Many soils have intrinsically low concentrations of available phosphorus (P), which is a major limitation to crop and pasture growth. Regular applications of P have underpinned agricultural productivity internationally, and fertiliser use now constitutes one of the largest variable input costs to farming. Globally, high-quality reserves of P are being depleted and price increases are likely in the future. In addition, the effects of P pollution on water quality are attracting legislative regulation. Hence, there is a need to improve P-use efficiency (PUE) in farming systems.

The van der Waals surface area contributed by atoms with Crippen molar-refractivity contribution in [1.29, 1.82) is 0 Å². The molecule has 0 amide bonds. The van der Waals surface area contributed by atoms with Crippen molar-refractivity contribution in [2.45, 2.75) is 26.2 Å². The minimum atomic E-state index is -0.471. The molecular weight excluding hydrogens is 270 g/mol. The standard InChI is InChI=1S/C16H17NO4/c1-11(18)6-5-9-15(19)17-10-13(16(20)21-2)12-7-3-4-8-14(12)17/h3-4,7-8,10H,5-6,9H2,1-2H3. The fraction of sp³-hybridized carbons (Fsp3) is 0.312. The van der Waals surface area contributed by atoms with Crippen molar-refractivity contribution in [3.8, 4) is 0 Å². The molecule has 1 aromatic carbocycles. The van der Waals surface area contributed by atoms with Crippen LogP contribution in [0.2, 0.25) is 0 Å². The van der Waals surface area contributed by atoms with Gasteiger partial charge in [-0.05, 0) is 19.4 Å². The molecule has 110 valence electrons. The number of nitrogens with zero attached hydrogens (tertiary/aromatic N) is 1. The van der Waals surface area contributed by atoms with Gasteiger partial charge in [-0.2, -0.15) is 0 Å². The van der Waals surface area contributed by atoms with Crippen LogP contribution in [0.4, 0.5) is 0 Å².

Progress in improving PUE has been limited for several reasons, including: inconsistent definitions of PUE, inappropriate phenotyping, incomplete understanding of the controls of P uptake, lack of field validation, and little consideration of genotype × environment interactions that affect the expression of PUE. With greater consideration of these limitations, the powerful array of molecular and genomic tools currently available promises considerable advances in developing more P-efficient crops. Stronger interaction between molecular science and the traditional disciplines of plant breeding, crop physiology, soil science, and agronomy will allow new opportunities to study genetic differences in PUE, bringing P-efficient crops closer to reality.